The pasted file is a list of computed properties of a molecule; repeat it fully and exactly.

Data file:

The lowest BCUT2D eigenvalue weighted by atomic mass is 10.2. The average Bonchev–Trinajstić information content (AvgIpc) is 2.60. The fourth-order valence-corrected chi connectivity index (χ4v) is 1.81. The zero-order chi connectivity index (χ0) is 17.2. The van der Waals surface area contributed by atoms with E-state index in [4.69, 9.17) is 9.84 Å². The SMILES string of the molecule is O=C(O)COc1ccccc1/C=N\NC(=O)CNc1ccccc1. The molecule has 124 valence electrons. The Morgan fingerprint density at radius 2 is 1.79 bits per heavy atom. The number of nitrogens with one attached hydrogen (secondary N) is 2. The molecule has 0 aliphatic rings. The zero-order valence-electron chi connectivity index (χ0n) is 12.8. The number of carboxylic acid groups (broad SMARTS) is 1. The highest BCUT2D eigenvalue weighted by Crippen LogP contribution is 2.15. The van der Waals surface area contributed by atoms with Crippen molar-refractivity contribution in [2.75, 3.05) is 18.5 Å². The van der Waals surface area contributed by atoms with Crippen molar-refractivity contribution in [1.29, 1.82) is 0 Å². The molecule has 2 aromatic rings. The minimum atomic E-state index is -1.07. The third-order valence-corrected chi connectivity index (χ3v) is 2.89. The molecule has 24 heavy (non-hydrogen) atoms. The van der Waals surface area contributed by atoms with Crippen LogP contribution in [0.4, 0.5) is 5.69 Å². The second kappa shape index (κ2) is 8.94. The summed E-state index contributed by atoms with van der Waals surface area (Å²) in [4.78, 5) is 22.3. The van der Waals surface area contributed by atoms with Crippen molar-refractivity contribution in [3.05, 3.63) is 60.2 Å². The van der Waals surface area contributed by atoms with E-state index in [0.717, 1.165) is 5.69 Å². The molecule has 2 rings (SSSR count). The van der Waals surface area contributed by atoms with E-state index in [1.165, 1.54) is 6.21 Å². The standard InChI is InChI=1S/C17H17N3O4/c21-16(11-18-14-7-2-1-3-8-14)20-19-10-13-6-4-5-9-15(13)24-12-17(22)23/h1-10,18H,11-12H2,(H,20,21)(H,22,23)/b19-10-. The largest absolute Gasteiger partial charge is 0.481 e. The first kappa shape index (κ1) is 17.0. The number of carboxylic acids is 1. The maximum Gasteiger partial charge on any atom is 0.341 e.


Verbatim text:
The lowest BCUT2D eigenvalue weighted by atomic mass is 10.2. The average Bonchev–Trinajstić information content (AvgIpc) is 2.60. The fourth-order valence-corrected chi connectivity index (χ4v) is 1.81. The zero-order chi connectivity index (χ0) is 17.2. The van der Waals surface area contributed by atoms with E-state index in [4.69, 9.17) is 9.84 Å². The SMILES string of the molecule is O=C(O)COc1ccccc1/C=N\NC(=O)CNc1ccccc1. The molecule has 124 valence electrons. The Morgan fingerprint density at radius 2 is 1.79 bits per heavy atom. The number of nitrogens with one attached hydrogen (secondary N) is 2. The molecule has 0 aliphatic rings. The zero-order valence-electron chi connectivity index (χ0n) is 12.8. The number of carboxylic acid groups (broad SMARTS) is 1. The highest BCUT2D eigenvalue weighted by Crippen LogP contribution is 2.15. The van der Waals surface area contributed by atoms with Crippen molar-refractivity contribution in [2.75, 3.05) is 18.5 Å². The van der Waals surface area contributed by atoms with Crippen molar-refractivity contribution in [1.29, 1.82) is 0 Å². The molecule has 2 aromatic rings. The minimum atomic E-state index is -1.07. The third-order valence-corrected chi connectivity index (χ3v) is 2.89. The molecule has 24 heavy (non-hydrogen) atoms. The van der Waals surface area contributed by atoms with Crippen LogP contribution in [0.4, 0.5) is 5.69 Å². The second kappa shape index (κ2) is 8.94. The summed E-state index contributed by atoms with van der Waals surface area (Å²) in [4.78, 5) is 22.3. The van der Waals surface area contributed by atoms with Crippen molar-refractivity contribution in [3.05, 3.63) is 60.2 Å². The van der Waals surface area contributed by atoms with E-state index in [0.717, 1.165) is 5.69 Å². The molecule has 2 rings (SSSR count). The van der Waals surface area contributed by atoms with E-state index in [1.165, 1.54) is 6.21 Å². The standard InChI is InChI=1S/C17H17N3O4/c21-16(11-18-14-7-2-1-3-8-14)20-19-10-13-6-4-5-9-15(13)24-12-17(22)23/h1-10,18H,11-12H2,(H,20,21)(H,22,23)/b19-10-. The largest absolute Gasteiger partial charge is 0.481 e. The first kappa shape index (κ1) is 17.0. The number of carboxylic acids is 1. The maximum Gasteiger partial charge on any atom is 0.341 e.